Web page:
ARTICLE | Politics, Policy & Law

Grand designs ignored

May 31, 2004 7:00 AM UTC

Since its inception in April 1999, the U.K.'s National Institute for Clinical Excellence (NICE) has issued more than 250 recommendations as part of its task to advise the National Health Service on treatments and care. Part of the purpose has been to standardize treatment protocols nationwide in order to end so-called "postcode prescribing," under which patients in different regions receive different treatments. However, implementation has been poor, and NICE is making changes designed to ensure that its recommendations are enforced.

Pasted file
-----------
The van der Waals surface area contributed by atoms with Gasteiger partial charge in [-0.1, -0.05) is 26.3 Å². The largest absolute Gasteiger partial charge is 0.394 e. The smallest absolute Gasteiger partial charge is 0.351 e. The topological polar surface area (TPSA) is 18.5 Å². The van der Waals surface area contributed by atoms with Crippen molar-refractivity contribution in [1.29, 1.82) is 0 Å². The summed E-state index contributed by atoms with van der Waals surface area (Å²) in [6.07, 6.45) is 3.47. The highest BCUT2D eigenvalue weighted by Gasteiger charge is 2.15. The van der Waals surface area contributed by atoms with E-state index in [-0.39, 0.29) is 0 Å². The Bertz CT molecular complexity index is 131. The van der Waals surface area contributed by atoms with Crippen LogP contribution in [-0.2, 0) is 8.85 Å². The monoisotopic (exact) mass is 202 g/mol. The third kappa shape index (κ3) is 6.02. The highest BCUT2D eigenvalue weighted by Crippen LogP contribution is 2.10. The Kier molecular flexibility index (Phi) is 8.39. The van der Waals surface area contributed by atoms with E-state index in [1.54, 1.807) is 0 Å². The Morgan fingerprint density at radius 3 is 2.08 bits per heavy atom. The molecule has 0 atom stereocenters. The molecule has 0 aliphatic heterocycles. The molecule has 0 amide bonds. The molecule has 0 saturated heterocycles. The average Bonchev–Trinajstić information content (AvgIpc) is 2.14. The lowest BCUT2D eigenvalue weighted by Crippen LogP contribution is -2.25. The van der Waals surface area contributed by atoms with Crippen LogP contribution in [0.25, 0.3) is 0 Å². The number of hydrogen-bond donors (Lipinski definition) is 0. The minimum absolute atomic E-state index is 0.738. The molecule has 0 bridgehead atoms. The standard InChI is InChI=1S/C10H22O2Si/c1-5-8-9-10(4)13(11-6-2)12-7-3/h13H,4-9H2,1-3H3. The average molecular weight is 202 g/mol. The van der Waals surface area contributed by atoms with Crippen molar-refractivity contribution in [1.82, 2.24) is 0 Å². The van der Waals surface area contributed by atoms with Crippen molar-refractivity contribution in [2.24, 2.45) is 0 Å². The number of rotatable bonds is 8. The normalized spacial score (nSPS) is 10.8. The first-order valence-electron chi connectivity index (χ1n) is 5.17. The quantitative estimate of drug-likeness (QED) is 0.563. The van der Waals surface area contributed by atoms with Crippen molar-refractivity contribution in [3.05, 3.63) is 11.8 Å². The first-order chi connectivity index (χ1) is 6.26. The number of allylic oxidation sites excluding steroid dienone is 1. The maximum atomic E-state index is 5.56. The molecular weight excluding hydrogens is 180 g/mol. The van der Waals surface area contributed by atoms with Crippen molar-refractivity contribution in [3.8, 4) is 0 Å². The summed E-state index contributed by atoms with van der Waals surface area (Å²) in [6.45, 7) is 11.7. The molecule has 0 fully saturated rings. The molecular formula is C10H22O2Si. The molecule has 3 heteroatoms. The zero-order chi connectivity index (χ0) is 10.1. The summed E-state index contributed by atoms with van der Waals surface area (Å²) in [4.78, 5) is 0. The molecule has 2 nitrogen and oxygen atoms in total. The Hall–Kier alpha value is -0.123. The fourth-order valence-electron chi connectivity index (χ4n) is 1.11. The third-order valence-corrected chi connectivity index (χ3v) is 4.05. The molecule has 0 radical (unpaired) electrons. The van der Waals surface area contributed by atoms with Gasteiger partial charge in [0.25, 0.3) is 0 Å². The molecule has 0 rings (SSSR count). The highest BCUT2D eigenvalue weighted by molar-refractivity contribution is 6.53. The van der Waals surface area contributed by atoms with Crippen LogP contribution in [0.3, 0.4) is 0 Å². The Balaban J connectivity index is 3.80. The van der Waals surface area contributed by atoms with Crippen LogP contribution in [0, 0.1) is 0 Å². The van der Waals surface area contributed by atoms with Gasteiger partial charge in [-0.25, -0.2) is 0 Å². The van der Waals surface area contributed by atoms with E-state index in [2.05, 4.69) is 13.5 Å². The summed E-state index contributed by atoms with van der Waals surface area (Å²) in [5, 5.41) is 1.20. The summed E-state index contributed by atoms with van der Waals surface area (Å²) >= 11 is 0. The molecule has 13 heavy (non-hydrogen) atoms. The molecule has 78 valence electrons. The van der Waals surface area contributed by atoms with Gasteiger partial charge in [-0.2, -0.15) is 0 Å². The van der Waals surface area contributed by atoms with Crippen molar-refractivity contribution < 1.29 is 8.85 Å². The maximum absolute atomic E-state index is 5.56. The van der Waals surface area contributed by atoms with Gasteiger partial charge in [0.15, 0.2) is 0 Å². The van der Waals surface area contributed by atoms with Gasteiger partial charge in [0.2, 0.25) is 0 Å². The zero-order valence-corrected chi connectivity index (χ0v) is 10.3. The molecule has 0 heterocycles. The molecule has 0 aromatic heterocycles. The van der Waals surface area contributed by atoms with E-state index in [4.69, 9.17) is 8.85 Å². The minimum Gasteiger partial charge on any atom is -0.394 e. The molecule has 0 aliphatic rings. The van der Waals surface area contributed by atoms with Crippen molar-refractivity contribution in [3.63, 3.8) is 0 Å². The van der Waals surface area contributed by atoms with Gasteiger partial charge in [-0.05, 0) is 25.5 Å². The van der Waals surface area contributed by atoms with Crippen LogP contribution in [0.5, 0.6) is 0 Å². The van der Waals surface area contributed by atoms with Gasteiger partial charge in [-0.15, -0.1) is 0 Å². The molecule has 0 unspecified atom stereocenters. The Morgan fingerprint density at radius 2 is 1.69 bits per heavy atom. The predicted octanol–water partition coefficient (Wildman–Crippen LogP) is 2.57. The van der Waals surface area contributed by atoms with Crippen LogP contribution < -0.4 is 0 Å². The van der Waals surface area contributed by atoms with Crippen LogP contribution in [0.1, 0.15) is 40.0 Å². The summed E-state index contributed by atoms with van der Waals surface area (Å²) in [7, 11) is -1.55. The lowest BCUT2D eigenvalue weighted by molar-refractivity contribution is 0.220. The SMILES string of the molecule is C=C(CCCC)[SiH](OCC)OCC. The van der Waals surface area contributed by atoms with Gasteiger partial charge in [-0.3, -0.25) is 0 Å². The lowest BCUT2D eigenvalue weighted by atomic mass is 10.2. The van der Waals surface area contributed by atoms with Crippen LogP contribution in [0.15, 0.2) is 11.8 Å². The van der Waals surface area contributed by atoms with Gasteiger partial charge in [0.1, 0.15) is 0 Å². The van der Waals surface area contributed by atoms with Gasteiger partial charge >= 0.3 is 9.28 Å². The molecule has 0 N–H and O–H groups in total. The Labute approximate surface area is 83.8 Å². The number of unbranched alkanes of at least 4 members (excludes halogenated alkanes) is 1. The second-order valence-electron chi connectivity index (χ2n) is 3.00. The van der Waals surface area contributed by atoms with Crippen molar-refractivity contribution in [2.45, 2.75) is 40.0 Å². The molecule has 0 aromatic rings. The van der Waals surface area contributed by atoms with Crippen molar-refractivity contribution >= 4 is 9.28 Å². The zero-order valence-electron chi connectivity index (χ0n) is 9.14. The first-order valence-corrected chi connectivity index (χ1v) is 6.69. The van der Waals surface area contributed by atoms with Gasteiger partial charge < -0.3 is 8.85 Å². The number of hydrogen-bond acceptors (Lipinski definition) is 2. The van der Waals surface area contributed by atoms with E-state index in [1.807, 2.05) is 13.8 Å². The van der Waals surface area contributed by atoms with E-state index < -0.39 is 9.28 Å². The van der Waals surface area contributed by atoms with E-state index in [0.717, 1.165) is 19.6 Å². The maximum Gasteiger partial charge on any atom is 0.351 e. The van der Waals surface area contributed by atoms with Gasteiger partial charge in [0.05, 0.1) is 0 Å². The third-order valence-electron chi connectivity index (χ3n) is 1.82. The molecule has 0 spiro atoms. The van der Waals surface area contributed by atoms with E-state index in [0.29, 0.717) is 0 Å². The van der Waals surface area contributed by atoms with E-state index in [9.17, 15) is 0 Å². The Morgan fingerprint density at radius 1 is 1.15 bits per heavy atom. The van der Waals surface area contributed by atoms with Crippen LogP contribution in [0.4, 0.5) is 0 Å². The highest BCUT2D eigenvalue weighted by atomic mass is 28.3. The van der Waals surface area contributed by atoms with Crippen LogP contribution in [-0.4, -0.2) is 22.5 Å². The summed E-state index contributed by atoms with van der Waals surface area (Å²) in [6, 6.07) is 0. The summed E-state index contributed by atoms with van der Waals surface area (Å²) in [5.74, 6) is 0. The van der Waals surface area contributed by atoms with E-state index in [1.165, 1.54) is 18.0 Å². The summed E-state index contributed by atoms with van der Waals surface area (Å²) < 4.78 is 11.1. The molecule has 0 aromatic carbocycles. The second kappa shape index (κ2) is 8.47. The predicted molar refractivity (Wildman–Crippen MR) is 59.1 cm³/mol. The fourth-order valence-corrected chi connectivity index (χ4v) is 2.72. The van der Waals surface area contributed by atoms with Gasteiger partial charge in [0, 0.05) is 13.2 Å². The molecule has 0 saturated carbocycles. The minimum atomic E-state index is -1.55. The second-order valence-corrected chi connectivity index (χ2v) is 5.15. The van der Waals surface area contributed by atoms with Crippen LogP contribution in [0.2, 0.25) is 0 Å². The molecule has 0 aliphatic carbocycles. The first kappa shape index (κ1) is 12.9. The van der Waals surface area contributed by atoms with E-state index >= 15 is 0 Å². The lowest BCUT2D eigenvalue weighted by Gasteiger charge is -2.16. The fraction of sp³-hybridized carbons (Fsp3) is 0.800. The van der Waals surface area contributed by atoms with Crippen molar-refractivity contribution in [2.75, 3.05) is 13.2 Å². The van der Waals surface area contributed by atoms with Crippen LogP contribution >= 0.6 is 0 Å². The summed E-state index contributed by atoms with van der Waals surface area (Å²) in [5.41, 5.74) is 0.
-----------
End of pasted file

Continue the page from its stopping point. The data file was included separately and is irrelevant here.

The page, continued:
In 2001, the U.K. government made NICE guidance on novel drugs and devices mandatory for NHS. Formal recommendations - including allocation of funds - are to be implemented within three months by the regional Strategic Health Authorities (SHAs) and the 300 local Primary Care Trusts (PCTs). But following years in which NHS has been accused by both industry and patient groups of being slow to implement guidances, NICE has now admitted that allegations of postcode prescribing are true and that some PCTs are implementing NICE guidance more slowly than others...